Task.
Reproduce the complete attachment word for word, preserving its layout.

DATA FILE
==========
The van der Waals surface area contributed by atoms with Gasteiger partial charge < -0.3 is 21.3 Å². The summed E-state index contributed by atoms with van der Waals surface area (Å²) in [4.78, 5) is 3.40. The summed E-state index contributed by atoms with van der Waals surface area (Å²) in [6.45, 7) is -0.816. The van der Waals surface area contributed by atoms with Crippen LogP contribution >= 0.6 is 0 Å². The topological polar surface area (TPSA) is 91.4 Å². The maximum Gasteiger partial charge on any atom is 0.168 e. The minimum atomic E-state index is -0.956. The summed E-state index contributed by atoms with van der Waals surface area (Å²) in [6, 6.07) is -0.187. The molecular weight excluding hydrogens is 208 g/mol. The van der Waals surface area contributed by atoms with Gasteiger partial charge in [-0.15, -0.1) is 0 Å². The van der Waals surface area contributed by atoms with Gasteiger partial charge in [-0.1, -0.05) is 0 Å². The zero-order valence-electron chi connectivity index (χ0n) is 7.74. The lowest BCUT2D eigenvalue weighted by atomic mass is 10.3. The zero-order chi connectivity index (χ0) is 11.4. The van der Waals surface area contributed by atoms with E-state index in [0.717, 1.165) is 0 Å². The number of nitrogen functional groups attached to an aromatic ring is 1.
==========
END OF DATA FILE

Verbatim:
The van der Waals surface area contributed by atoms with Gasteiger partial charge < -0.3 is 21.3 Å². The summed E-state index contributed by atoms with van der Waals surface area (Å²) in [4.78, 5) is 3.40. The summed E-state index contributed by atoms with van der Waals surface area (Å²) in [6.45, 7) is -0.816. The van der Waals surface area contributed by atoms with Crippen LogP contribution >= 0.6 is 0 Å². The topological polar surface area (TPSA) is 91.4 Å². The maximum Gasteiger partial charge on any atom is 0.168 e. The minimum atomic E-state index is -0.956. The summed E-state index contributed by atoms with van der Waals surface area (Å²) in [6, 6.07) is -0.187. The molecular weight excluding hydrogens is 208 g/mol. The van der Waals surface area contributed by atoms with Gasteiger partial charge in [-0.15, -0.1) is 0 Å². The van der Waals surface area contributed by atoms with Gasteiger partial charge in [-0.1, -0.05) is 0 Å². The zero-order valence-electron chi connectivity index (χ0n) is 7.74. The lowest BCUT2D eigenvalue weighted by atomic mass is 10.3. The zero-order chi connectivity index (χ0) is 11.4. The van der Waals surface area contributed by atoms with E-state index in [0.717, 1.165) is 0 Å². The number of nitrogen functional groups attached to an aromatic ring is 1.